Forza Horizon 3: Review

Flawed but fun: Forza Horizon 3 has a few problems, but it’s still one of the finest open-world racers available.

Talk about mounting the Kirb…

As far back as I can remember, I’ve enjoyed driving games. I’ve spent so much time in Paradise City that I should probably apply for secondary citizenship, so the idea of tearing through another open world in the seat of some of the world’s fanciest cars was a prospect I’d been looking forward to. While Forza Horizon 3’s offerings are weakened by a smattering of frustrations, thankfully, those problems don’t stop Playground Games’ latest from being a hugely enjoyable experience.

With an extensive array of customization and tuning options lying just below the surface, Forza Horizon 3 offers up plenty of intrigue for those interested in tinkering with the more granular characteristics of their ride. Thankfully for players like me, these menus can be safely ignored by anyone liable to bolt at the sight of a popped bonnet. Instead, we driving luddites can simply select an attribute to prioritise, and the game will handle the installation of components alongside any necessary optimizations. It’s a smart way of accommodating players of every skill-level, and helps to make Horizon 3 feel in-depth yet accessible.

Simply driving cross-country can earn tonnes of experience.

It’s safe to say that the Forza franchise has always been a technical showpiece for Xbox, and Horizon 3 is certainly no exception. Nearly everything about the game looks wonderful, from the pleasantly organized HUD to the immaculately rendered car models, painstakingly brought to life with Playground Games’ tell-tale attention to detail. On console, Horizon 3 maintains a consistent frame-rate — with the caveat of being locked to 30 frames per second, and some visual downgrades. Graphics seem to scale dynamically to ensure that the frame-rate can keep up. As a result, the fidelity can be diminished in situations that begin to tax the hardware. In one large-scale race at night in the rain, I noticed the water being kicked up by the wheels of my competition had become somewhat blocky. In the end, these trade-offs feel worth it for the sake of performance, even if they are a little disappointing to see.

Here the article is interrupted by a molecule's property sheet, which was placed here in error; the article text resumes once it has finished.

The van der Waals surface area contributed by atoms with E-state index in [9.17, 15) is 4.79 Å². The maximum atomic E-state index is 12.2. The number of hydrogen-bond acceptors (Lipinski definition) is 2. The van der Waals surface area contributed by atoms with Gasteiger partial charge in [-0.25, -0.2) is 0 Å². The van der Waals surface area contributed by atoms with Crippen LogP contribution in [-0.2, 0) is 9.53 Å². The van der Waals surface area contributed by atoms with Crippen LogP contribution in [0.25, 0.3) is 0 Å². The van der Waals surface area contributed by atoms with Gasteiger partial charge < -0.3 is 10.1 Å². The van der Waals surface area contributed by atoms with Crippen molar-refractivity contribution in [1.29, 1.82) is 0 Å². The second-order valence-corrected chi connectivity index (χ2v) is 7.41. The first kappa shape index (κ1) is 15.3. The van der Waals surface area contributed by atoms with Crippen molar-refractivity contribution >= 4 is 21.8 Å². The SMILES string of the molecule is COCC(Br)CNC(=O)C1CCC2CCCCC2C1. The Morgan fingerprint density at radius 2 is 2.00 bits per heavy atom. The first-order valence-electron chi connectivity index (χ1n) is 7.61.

Overall, the quality of Horizon 3’s visual offerings is unmistakably high. Most importantly, the game retains a great sense of speed in spite of the frame-rate limitation. While the PC version has the capacity to look even better, in my experience the frame-rate has been erratic. Ultimately, I’ve preferred to play with the Xbox One’s consistent 30fps than endure a choppy experience on PC.

Player-made designs are pretty great.

Horizon 3’s car models are put to use in an obligatory vehicle inspection mode, allowing you to swoop around the exterior and interior of a vehicle to look at all of the pretty pixels on display. Robust features mean you’re free to make your vehicles look as gorgeous — or as weird — as you’d like. Whether you choose to customize the design of your vehicle personally, or simply grab one of the many player-made designs from the online gallery, you’ll have no shortage of ways to soup-up your car’s appearance.

Microsoft’s new Play Anywhere system finds its first proper use-case with Forza Horizon 3. Progress is synchronized between your PC and Xbox One copies of the game. In practice, this is a fantastic feature that lets you move between rooms at your leisure while keeping your gaming experience seamless between platforms.